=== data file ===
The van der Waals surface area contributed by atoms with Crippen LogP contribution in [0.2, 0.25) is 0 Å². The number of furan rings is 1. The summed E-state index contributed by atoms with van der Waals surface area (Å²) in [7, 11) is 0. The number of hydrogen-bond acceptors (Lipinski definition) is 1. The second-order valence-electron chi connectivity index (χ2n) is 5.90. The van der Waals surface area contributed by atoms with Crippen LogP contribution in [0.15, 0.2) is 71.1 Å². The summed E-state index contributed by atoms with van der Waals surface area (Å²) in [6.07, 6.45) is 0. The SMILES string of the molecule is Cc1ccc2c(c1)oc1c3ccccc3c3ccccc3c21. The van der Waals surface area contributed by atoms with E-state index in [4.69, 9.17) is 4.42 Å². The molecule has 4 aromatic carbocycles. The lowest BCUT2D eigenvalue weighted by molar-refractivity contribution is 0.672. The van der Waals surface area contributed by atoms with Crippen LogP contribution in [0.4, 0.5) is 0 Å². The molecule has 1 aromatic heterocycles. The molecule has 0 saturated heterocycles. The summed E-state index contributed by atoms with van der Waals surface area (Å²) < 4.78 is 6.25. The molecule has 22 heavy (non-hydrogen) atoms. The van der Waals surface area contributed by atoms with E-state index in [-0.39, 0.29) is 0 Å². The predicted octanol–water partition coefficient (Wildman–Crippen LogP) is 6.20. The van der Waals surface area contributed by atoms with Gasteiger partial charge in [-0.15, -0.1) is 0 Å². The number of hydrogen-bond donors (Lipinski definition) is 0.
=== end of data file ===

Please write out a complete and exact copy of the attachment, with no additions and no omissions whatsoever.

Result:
The van der Waals surface area contributed by atoms with Crippen LogP contribution in [0.2, 0.25) is 0 Å². The number of furan rings is 1. The summed E-state index contributed by atoms with van der Waals surface area (Å²) in [7, 11) is 0. The number of hydrogen-bond acceptors (Lipinski definition) is 1. The second-order valence-electron chi connectivity index (χ2n) is 5.90. The van der Waals surface area contributed by atoms with Crippen LogP contribution in [0.15, 0.2) is 71.1 Å². The summed E-state index contributed by atoms with van der Waals surface area (Å²) in [6.07, 6.45) is 0. The SMILES string of the molecule is Cc1ccc2c(c1)oc1c3ccccc3c3ccccc3c21. The van der Waals surface area contributed by atoms with E-state index in [4.69, 9.17) is 4.42 Å². The molecule has 4 aromatic carbocycles. The lowest BCUT2D eigenvalue weighted by molar-refractivity contribution is 0.672. The van der Waals surface area contributed by atoms with Crippen LogP contribution in [0.4, 0.5) is 0 Å². The molecule has 1 aromatic heterocycles. The molecule has 0 saturated heterocycles. The summed E-state index contributed by atoms with van der Waals surface area (Å²) < 4.78 is 6.25. The molecule has 22 heavy (non-hydrogen) atoms. The van der Waals surface area contributed by atoms with E-state index in [-0.39, 0.29) is 0 Å². The predicted octanol–water partition coefficient (Wildman–Crippen LogP) is 6.20. The van der Waals surface area contributed by atoms with Gasteiger partial charge in [-0.15, -0.1) is 0 Å². The number of hydrogen-bond donors (Lipinski definition) is 0.